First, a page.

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Technology

Toyota and Mitsubishi Chemical to use IBM quantum computer

12 Japan companies aim to speed use of new tech to discover materials and more

A consortium of Japanese companies will use an IBM quantum computer for research and development purposes. (Photo courtesy of IBM)

TOKYO -- A group of Japanese companies, including Toyota Motor, will begin using an IBM quantum computer, searching for new ways to apply the next-generation computer to industrial purposes, Nikkei has learned.

Toyota, Mitsubishi Chemical, and 10 other companies plan to jointly use the quantum computer, which is designed for commercial use. One possibility is to utilize the system to develop new materials.

IBM will install the unit at the Kawasaki Business Incubation Center (KBIC) in Kanagawa Prefecture southwest of Tokyo. The system, which is scheduled to be up and running by the end of July, is based on a "gate model," meaning that it is highly versatile and has many potential applications.

Outside of the U.S., Japan is the second location to have an IBM quantum computer installed, after Germany.

The system will be used by Japan's Quantum Innovation Initiative Consortium, led by the University of Tokyo. The consortium, with members that include Toyota, Hitachi, Toshiba, and Sony Group, was formed last year with the goal of accelerating research and development in the country that takes advantage of quantum computing.

Typically, it costs billions of yen, or tens of millions of dollars, to install a quantum computer. Members of the consortium will share the cost of installation.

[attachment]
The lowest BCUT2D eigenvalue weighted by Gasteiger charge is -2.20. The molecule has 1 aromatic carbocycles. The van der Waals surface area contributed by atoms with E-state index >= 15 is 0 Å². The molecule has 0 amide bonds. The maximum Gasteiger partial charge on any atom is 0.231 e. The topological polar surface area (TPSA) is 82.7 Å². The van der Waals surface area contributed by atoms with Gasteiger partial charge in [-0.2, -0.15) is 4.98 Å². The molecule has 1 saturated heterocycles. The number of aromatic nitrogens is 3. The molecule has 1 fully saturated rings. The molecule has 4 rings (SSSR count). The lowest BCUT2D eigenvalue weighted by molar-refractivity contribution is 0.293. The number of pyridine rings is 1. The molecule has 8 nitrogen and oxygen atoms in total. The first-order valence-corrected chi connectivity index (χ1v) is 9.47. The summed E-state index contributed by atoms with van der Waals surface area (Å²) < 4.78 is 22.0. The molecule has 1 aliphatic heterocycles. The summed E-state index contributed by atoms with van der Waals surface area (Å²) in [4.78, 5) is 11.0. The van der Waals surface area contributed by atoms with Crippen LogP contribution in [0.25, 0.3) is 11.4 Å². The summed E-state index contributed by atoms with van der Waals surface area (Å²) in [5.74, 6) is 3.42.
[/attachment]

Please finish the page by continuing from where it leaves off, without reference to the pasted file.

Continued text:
While verifying the functions of the quantum computer, the consortium also aims to accumulate expertise on how to use the unit differently from conventional computers.

IBM aims to work with Japanese companies to advance quantum computing and develop practical applications for its machines.

One potential application is in the chemical industry, which hopes to create innovative materials using computer simulations. Mitsubishi Chemical envisions employing the computer to develop better light-emitting diodes and solar cells. It also plans to use the IBM unit to work on lithium-air batteries, which have the potential to store several times more electricity than lithium-ion batteries currently used in smartphones and electric vehicles.

Quantum computers are also good at finding solutions to puzzles from among a huge number of potential combinations.

Toyota, as it prepares for the shift to autonomous driving, will use the computer to analyze big data taken from previous car trips, which can be used to guide vehicles along specific routes to avoid traffic jams.

In the U.S., quantum computing is used actively in the financial sector. Goldman Sachs said in April that it expects to introduce an algorithm that can speed up risk assessment and price prediction for financial instruments, possibly within five years.

At present, high-speed computers are generally thought of as supercomputers, while quantum computers are still in their infancy. Some analysts say that in terms of practical applications, it will take three to five years for quantum computers to start producing results superior to those of supercomputers, and up to 10 to 20 years for such applications to be perfected.

However, quantum computers are expected to eventually be able to perform near instantaneous calculations that would take even the fastest supercomputers hundreds of millions of years to complete. Taking advantage of this blinding speed could give Japanese companies an edge in R&D and enhance Japan's industrial competitiveness.

As quantum computers evolve, they could also be used to decrypt the codes that underpin internet communications, which would have major implications for national security.

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